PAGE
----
Methylphenidate, Concerta®, Metadate CD®, Metadate ER®, Methylin®, Methylin ER ®, Quillivant XR®, Ritalin®, Ritalin® LA, Ritalin® SR
Ritalin is used as part of a treatment program to control symptoms of attention deficit hyperactivity disorder (ADHD; more difficulty focusing, controlling actions, and remaining still or quiet than other people who are the same age) in adults and children. Ritalin is also used to treat narcolepsy (a sleep disorder that causes excessive daytime sleepiness and sudden attacks of sleep). Ritalin is in a class of medications called central nervous system (CNS) stimulants. It works by changing the amounts of certain natural substances in the brain.
Ritalin tablets contain the active ingredient methylphenidate hydrochloride, which is a type of medicine called a stimulant.
Chemically and Mechanistically Related Drugs
There are two main kinds of attention deficit hyperactivity disorder ADHD medications: stimulants and non-stimulants.
Stimulants include Concerta, Ritalin LA, Focalin XR, Metadate CD, Daytrana, Adderall, and Vyvanse. They come as a liquid, pill, capsule, and even a patch. Stimulants work very quickly, and people with ADHD may see an improvement right away.
Non-stimulants work a little differently in the brain than stimulants. They may take longer to work, but they work better than stimulants for some people. Non-stimulants include atomoxetine (Strattera), extended release guanfacine (Intuniv), extended release clonidine (Kapvay), and certain antidepressants (such as Wellbutrin).
The American Academy of Pediatrics (AAP) recommends that behavioral therapy be used as the first-line treatment for preschoolers, and that methylphenidate, better known as Ritalin or Concerta, be prescribed only after behavior management therapies have been tried without success.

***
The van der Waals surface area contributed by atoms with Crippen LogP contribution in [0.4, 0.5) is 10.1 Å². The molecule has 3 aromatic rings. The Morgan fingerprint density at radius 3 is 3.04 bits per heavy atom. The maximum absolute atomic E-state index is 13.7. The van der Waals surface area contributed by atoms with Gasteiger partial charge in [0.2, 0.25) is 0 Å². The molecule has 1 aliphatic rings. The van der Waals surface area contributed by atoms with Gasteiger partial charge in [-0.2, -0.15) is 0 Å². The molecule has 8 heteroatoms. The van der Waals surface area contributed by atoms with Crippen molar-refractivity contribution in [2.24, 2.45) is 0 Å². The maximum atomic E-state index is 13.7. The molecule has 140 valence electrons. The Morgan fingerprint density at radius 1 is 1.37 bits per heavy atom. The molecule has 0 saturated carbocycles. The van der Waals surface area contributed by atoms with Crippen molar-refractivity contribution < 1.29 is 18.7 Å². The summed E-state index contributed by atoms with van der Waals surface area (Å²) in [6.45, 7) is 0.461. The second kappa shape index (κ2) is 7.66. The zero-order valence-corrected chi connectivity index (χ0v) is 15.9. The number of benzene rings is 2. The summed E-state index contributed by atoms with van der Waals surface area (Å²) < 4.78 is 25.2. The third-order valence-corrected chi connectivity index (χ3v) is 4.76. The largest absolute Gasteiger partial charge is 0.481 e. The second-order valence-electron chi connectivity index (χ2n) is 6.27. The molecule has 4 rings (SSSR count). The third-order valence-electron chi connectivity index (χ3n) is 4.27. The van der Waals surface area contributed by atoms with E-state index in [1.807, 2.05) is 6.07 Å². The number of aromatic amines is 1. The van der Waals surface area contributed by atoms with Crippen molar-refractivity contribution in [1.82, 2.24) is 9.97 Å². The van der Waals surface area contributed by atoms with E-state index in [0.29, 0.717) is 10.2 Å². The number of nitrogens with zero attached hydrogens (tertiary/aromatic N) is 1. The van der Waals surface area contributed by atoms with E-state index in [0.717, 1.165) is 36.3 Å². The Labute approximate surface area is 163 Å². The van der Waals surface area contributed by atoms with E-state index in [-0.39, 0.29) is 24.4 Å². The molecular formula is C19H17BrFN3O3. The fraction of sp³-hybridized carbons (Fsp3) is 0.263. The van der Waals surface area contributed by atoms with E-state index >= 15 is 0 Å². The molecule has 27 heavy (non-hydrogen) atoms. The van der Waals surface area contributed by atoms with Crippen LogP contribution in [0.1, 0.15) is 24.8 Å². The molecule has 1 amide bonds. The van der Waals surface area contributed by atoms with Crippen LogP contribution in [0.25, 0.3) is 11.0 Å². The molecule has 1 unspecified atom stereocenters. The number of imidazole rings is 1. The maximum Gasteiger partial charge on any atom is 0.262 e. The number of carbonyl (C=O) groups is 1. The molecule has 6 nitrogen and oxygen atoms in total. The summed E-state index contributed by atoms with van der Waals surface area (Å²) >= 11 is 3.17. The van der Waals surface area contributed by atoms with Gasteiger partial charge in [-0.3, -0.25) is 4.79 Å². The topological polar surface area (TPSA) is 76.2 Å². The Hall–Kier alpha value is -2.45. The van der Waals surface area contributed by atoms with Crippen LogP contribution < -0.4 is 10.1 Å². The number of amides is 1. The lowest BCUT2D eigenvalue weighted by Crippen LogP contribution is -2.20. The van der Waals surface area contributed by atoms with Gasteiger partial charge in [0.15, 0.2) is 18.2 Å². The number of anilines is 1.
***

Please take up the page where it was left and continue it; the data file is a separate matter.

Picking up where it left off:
Use in the Elderly
Depressive symptoms, apathy, and fatigue are common symptoms among medically ill older adults and patients with advanced disease, and are associated with morbidity and mortality. Methylphenidate has been used to treat these symptoms because of its rapid effect.
Methylphenidate U.S. retail sales in 2013 was $1,383,814,000
In the US, Delaware, Virginia and Michigan rank as the top three states for Ritalin use, and most of the prescriptions are for elementary and middle school age children. Doctors in these states prescribe at least 33 grams for every 1,000 residents, 56 percent more than the national average, according to figures compiled by the Federal Drug Enforcement Agency.
During the past few years considerable debate has arisen within academic journals with respect to the use of smart drugs or cognitive enhancement pharmaceuticals. Some studies seek to examine the foundations of this cognitive enhancement debate using the example of methylphenidate use among college students.
The argument taken is that much of the enhancement debate rests upon inflated assumptions about the ability of such drugs to enhance and over-estimations of either the size of the current market for such drugs or the rise in popularity as drugs for enhancing cognitive abilities. Some studies overview empirical evidence that methylphenidate has the ability to significantly improve cognitive abilities in healthy individuals, and examine whether the presumed uptake of the drug is either as socially significant as implied or growing to the extent that it requires urgent regulatory attention. In addition, those studies review the evidence of side-effects for the use of methylphenidate which may be an influential factor in whether an individual decides to use such drugs. The primary conclusions are that neither drug efficacy, nor the benefit-to-risk balance, nor indicators of current or growing demand provide sufficient evidence that methylphenidate is a suitable example of a cognitive enhancer with mass appeal.